|Department of Public Information • News and Media Division • New York|
7100th Meeting (AM)
South Sudan Conflict Could Unravel Darfur Peace Attempts, Efforts to Normalize
Ties with Sudan, Peacekeeping Chief Tells Security Council
Ensure that Armed Groups Join Peace Process, Urges Permanent Representative
The ongoing conflict in South Sudan could potentially undo efforts to resolve the crises in Darfur and, more broadly, efforts to normalize Sudan-South Sudan relations, the head of United Nations peacekeeping told the Security Council today.
“The current crisis in South Sudan has had an impact on Darfur, with a reported influx of South Sudanese into East Darfur and other parts of Sudan,” said Hervé Ladsous, Under-Secretary-General for Peacekeeping Operations.
Presenting the report of the Secretary-General on the African Union-United Nations Hybrid Operation in Darfur (UNAMID, document S/2014/26), he said armed groups in the western Sudan region had reportedly taken part in the fighting inside South Sudan, and nomadic Sudanese communities had been unable to cross into the neighbouring State on their seasonal migration. He warned that the crisis in South Sudan had the potential to draw in many of the Sudanese rebel movements in Darfur and thereby undermine efforts to end the crises in that part of Sudan, including the conflict in South Kordofan State and Blue Nile State.
Highlighting the unstable security situation in Darfur, Mr. Ladsous noted that intercommunal violence was having a significant effect on civilians. He cited clashes between militia groups earlier this month, and voiced grave concern over attacks against UNAMID and humanitarian personnel, urging the Government of Sudan to investigate and prosecute the perpetrators. In 2013, 16 peacekeepers had lost their lives as a result of targeted armed attacks, carjackings and robberies — a 50 per cent increase over 2012 — that had brought to 57 the total number of personnel killed since the mission’s deployment in 2008, he added.
Turning to the peace process, he described implementation of the Doha Document for Peace in Darfur as “very slow”, saying the limited progress was primarily in the areas of planning and administration. The humanitarian situation had also deteriorated significantly during 2013, with an estimated 400,000 people forced to flee new outbreaks of conflict. That figure represented more than the combined number of displacements that had occurred during 2011 and 2012, he said, adding that the total number of internally displaced people increased to almost 2 million. A total of 3.5 million people, 30 per cent of Darfur’s population, were currently receiving humanitarian assistance from the international community.
In light of the deteriorating security condition, he said, the Department of Peacekeeping Operations, together with UNAMID, the African Union and various United Nations agencies, funds and programmes, was conducting a strategic review aimed at improving the mission’s impact on the ground. Key challenges identified by the review involved the Government’s cooperation in mandate implementation, the mission’s internal management, including coordination with the United Nations country team, and the capacities of UNAMID’s military and police components.
Noting that the review’s complete findings and recommendations would be communicated to Council members by 28 February, he stressed that protection needs in Darfur were considerable, and that UNAMID personnel must have unhindered freedom of movement. It was also vital to achieve a durable solution based on a ceasefire and a comprehensive peace agreement, while addressing short-term challenges.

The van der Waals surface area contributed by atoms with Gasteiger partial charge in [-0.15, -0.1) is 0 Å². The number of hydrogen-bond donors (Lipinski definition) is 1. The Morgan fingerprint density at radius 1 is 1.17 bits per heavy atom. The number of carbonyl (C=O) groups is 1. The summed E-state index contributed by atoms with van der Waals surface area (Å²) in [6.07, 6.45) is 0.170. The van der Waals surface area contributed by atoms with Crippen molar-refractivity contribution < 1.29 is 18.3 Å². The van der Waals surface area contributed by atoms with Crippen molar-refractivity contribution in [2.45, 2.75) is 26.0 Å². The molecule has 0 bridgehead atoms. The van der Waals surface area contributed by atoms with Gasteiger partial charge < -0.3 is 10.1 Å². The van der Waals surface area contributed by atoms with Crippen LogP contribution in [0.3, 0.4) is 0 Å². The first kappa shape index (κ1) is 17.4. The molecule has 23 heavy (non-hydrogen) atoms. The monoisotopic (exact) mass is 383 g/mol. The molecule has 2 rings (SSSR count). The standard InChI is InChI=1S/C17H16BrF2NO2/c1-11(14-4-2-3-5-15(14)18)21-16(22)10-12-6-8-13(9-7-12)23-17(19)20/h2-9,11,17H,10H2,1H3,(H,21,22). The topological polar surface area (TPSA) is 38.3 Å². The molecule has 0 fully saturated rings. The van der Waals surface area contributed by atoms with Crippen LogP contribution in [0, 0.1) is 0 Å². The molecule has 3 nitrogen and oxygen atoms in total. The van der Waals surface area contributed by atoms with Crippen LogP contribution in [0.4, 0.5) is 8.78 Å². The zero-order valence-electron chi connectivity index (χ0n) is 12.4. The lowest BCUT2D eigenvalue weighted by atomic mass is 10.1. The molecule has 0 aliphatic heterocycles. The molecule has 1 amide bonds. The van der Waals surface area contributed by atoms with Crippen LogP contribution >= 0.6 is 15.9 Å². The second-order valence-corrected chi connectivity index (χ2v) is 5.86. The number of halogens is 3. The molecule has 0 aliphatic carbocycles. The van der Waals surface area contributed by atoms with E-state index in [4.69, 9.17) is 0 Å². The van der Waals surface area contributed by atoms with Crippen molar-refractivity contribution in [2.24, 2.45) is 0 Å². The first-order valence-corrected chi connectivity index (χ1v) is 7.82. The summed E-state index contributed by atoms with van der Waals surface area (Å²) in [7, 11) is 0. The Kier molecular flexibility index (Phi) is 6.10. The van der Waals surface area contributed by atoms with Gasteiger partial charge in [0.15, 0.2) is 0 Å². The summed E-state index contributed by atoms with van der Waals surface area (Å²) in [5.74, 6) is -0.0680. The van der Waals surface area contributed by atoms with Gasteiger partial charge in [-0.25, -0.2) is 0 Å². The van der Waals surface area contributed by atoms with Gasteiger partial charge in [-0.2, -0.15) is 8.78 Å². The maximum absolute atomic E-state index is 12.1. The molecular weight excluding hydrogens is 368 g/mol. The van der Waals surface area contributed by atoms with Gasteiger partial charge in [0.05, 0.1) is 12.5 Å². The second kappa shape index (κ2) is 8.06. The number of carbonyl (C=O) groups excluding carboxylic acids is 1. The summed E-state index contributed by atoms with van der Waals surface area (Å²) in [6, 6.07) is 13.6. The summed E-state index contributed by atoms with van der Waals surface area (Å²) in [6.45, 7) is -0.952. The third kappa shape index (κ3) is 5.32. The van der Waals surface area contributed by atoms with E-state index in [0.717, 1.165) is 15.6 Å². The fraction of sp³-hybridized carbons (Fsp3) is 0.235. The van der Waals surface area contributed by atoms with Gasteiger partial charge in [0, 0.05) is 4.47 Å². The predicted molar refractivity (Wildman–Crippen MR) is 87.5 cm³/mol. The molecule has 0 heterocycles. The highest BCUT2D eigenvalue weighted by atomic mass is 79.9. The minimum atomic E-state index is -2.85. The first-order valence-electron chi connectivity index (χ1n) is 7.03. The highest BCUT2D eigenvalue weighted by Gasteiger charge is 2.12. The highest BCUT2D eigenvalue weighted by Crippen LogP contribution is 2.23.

Hassan Hamid Hassan ( Sudan) said he recognized that tribal clashes had taken place during the reporting period, which had resulted in a difficult humanitarian situation. “Tribal clashes are as ancient as is Darfur itself,” he explained, attributing them to competition for natural resources, including grazing grounds and, more recently, local gold mines. Government efforts to achieve reconciliation had led to agreements among various tribes, including between the Aballa and Beni Hussein.
It should not be forgotten that implementation of the Doha Document had made progress, he said, while pointing out that delays in that process had been caused by Sudan’s loss of oil resources following South Sudan’s independence, and by the slow implementation of donor commitments. He called for those commitments to be met and for sanctions to be lifted so that the Government could continue its work for peace, development and reconstruction in Darfur. Other delays were due to the targeting of several groups that had joined the peace process, he added.
Regarding the work of the Special Prosecutor for Darfur, he said that office was investigating 66 cases, including fatal attacks against UNAMID peacekeepers. The Government had invited the African Union and the United Nations to deploy experts in order to ensure that judicial proceedings were in line with international criteria. As for the Development and Reconstruction Strategy for Darfur, he said a number of commercial and trade accords had been reached with local contractors for 315 projects amounting to $82.5 million in value.
On the political front, he noted that action by the Security Council was lacking, pointing out that Darfur rebel groups were clashing outside Sudan but inside South Sudan. “Cutting them slack” only led such groups to believe that they had “a green light” to participate in clashes in South Kordofan State and elsewhere. It behoved the Council to ensure that those armed groups joined the peace process and the Doha Document, and to put an end to their “impossible” conditions so that efforts for the revitalization of Sudan could continue.
The meeting began at 10:10 a.m. and ended at 10:40 a.m.
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